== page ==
|Developing Client/Server Applications|
This chapter explains the purpose of this book, who should read it, and how it fits into the rest of the Net Express documentation. It also explains the imaginary organization and scenarios that are used for the examples in the rest of the book.
This book is aimed at programmers who are developing complete client/server solutions, and who need a practical understanding of the technologies and issues involved in creating real-world COBOL applications with Net Express.
It concentrates on key concepts and practical examples of some of the main technologies supported by Net Express, illustrating typical challenges in designing, programming and deploying field-strength client/server COBOL applications. Its aim is to provide a choice of possible solutions, enabling you to make informed decisions, and giving you the key technical, implementation and rollout details you need. Realistic examples of the techniques described are provided where appropriate.
This book is designed to be used in conjunction with the other online books, which give more detailed information about using the features available in Net Express, and with the Net Express online help system, which provides comprehensive reference and step-by-step task information. References in the text indicate where we suggest you look at specific topics in the online books or help system.
We want this book to be kept right up-to-date with the latest techniques available in Net Express. If you have any ideas or suggestions that you would like us to explore, or if you find a better way of doing something shown in this book, please let us know and share the benefit with other COBOL programmers. For contact information, look up Contacting Micro Focus in the online help contents.
Many of the solutions outlined in this book use code from applications designed around imaginary scenarios to illustrate their application in a real-world situation. These scenarios, detailed below, are designed to illustrate specific applications as realistically as possible, without making the code too complicated to follow. For example, they incorporate some features that would be essential in a real application (such as data validation), but they are not always implemented in a fully realistic environment (for example, using a transaction processing system in conjunction with a database). We suggest you read the general introduction to get a flavour of the scenario, then refer back to the specific phases of implementation as required later in the book.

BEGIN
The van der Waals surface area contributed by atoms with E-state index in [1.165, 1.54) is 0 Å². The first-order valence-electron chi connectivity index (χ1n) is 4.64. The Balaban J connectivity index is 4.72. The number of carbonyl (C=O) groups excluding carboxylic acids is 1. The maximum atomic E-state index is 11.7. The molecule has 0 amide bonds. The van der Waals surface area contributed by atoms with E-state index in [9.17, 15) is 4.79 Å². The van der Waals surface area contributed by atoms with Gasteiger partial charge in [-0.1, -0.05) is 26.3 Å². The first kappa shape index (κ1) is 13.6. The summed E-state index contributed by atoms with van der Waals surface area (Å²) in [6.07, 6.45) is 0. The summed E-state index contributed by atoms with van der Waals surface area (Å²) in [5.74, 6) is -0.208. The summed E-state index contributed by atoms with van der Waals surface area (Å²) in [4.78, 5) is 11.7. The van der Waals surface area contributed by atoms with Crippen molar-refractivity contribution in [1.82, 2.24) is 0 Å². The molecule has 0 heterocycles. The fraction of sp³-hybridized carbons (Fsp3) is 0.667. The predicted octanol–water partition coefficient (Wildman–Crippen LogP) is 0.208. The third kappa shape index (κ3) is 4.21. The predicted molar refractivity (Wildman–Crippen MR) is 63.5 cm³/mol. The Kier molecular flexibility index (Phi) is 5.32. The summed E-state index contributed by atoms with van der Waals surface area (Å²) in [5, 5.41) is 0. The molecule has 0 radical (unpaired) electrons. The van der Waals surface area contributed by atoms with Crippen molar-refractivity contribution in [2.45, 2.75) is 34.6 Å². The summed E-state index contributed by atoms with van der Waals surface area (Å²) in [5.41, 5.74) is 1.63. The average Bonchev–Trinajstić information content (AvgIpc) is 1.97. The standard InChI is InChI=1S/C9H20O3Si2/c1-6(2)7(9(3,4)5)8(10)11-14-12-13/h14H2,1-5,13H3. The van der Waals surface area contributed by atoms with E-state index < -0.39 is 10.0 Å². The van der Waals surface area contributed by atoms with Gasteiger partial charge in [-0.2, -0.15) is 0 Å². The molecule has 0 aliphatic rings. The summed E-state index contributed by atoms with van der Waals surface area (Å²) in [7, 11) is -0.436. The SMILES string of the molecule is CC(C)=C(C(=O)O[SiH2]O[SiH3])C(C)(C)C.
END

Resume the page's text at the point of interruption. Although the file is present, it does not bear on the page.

Gas Services Incorporated is a utility company that supplies gas to domestic customers. It currently services only the Eastern State area, but is in an advanced state of negotiations with competitor WestGas Corporation with a view to a merger and expansion to service the entire state. Each house in the service area has a gas meter that is read by a Gas Services employee at regular intervals, immediately before the customer's gas invoice for the billing period is produced. If the employee cannot read the meter for any reason, the gas consumption for the period is estimated, and the estimated figure is used to produce the customer's invoice. If the customer doesn't agree with the estimated figure, they can read their own meter and supply a figure which is used to produce a revised invoice.
Gas Services customers can currently supply their own meter reading by using Gas Services' telephone Helpline. There is a requirement, however, for customers to be able to connect to a page on the World Wide Web, and update their meter reading using a Web application. The server-side program will be run on the existing Gas Services Windows NT Web server.
Gas Services require a client/server system to support their Helpline operators in dealing with customer enquiries. Customers can call the Helpline to give their own meter reading, to change their choice of gas tariff, to make enquiries about their invoices, or to make general enquiries. The Helpline operators need a system to provide the necessary customer data from the operational database system, and to accept changes they make to the data. The Helpline supervisor additionally requires the system to generate follow-up letters at the end of each working day to customers who have requested a change in their gas supply tariff.
The system will be deployed on a Windows NT server at the Helpline Center. The Gas Services data is held in an Oracle relational database on a UNIX server. The Helpline application server is linked to the database by a wide area network. The Helpline operators use Windows 95 machines that are connected by a local area network. Each operator must be able to deal with up to four customer enquiries at a time.
The merger with WestGas is complete.
Before the merger, Gas Services and WestGas each operated a telephone Helpline and had independent operating databases. The former WestGas database is held in COBOL files on a mainframe. Since the merger, the Helplines have been combined into a single Helpline Center, but the databases for each area are still separate.
Gas Services offers twelve standard gas tariffs. Due to difficult market conditions, however, the corporation has had to introduce a special tariff that can be tailored to the customer's individual circumstances. A telephone Helpline operator can find out how much gas a customer has used over the last twelve months and, using this to represent a typical year's consumption, explore how the charges vary as the tariff variables are adjusted.
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|Developing Client/Server Applications|